Some weeks, you’ll eat more than you should, exercise less than you should, or both. It’s going to happen. When holidays or special events roll around, it can be hard to put a brake on your eating. Likewise when things get hectic in your life, you might not find the time to exercise. My advice is not to worry about the occasional setback. Just get back on the program as soon as you can, and start losing weight again. I know that when Thanksgiving rolls around this year, I am going to take in too many Calories. And, I may not get a lot of exercise that week, either. I’m just not going to worry about it. After the holiday has passed, I will just resume what I’ve been doing and in a week or so I’ll be back on track.


The End Game — Maintenance

Once you reach your goal, the rest should be smooth sailing. You haven’t adopted any weird, unsustainable diet that you are now going to abandon and revert to your old ways. You’ve trained yourself to estimate your Calorie intake and to be more active. You haven’t completely given up your favorite foods. When you reach your goal, you can scale up the amount of food you eat slightly, scale down the amount of exercise slightly, and reap the benefits of being at a healthier weight.

So that’s it. Just start by eating a little less and being a little more active. Count Calories at first, but soon learn to just make estimates. Let your scale tell you if you need to make adjustments. Continue by substituting healthy things for less healthy things. You don’t ever need to make any drastic changes, just keep chipping away. Although the weight will not come off fast — at least, in comparison to ridiculous rates of weight loss quoted by fad diets — it will come off and it will add up over time. Even if you “only” lost a pound a week, you’d be 52 pounds lighter in a year. It likely took you many years to put the weight on, so your weight loss will really be quite quick from that perspective.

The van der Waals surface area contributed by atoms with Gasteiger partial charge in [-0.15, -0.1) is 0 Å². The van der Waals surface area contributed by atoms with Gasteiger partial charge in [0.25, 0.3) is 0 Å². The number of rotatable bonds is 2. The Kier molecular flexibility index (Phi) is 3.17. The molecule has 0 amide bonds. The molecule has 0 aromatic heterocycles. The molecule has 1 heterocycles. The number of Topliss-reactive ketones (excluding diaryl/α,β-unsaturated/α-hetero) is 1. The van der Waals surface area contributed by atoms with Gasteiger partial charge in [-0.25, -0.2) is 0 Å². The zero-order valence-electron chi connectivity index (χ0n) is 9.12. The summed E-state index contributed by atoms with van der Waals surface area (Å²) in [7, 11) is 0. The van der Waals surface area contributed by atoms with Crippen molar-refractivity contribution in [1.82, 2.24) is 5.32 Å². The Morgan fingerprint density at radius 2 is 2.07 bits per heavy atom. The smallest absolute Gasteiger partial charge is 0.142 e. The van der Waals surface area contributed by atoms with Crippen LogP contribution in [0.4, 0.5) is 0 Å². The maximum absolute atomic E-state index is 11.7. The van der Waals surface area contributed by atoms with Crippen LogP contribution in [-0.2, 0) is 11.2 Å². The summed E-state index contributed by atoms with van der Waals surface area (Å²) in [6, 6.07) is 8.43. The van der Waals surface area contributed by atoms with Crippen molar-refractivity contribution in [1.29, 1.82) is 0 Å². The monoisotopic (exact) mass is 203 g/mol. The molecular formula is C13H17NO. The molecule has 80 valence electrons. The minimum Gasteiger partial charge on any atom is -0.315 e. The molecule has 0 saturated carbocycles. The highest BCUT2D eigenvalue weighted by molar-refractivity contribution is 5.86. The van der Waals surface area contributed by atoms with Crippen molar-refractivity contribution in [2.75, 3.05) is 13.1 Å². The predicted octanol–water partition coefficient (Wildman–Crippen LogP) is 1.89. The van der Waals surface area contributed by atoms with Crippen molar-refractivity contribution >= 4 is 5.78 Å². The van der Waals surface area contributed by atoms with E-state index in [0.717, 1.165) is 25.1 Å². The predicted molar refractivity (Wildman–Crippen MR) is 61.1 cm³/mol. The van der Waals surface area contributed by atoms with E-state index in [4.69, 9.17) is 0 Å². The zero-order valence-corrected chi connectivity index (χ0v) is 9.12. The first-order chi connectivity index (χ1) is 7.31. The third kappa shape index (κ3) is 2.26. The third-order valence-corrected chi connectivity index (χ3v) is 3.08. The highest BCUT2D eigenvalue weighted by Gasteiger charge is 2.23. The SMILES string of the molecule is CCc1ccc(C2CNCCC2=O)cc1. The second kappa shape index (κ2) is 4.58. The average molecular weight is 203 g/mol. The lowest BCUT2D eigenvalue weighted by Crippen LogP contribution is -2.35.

Now I want a beer.


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Lose Weight Without Giving Up Beer (I: Intro) 




  1. Great information and great ideas, Chris. It’s been an inspiration to me watching you do this. I’m pre diabetic and need to lose weight and exercise more if I want to be able to keep drinking beer. Your whole journey has helped me along. I haven’t lost as much as you have, but I’m working on it!

    • Chris Colby says

      Good luck on continuing to lose weight. I’ve been keeping with this since February and it has become second nature. I don’t have to think about it much, and I don’t feel hungry or out of energy constantly. And, I manage to work in a couple beers most evening. We’ll see if I can get down to my target weight, but so far it has not been a struggle.

  2. This is really great information that I hope people take to heart. I can’t stress enough the importance of cutting yourself some slack when you overeat or underexcercise (it will happen, such is life) and realize that it’s no big deal and not let that derail your progress.

    Great work getting more healthy Chris, and thanks for another great article.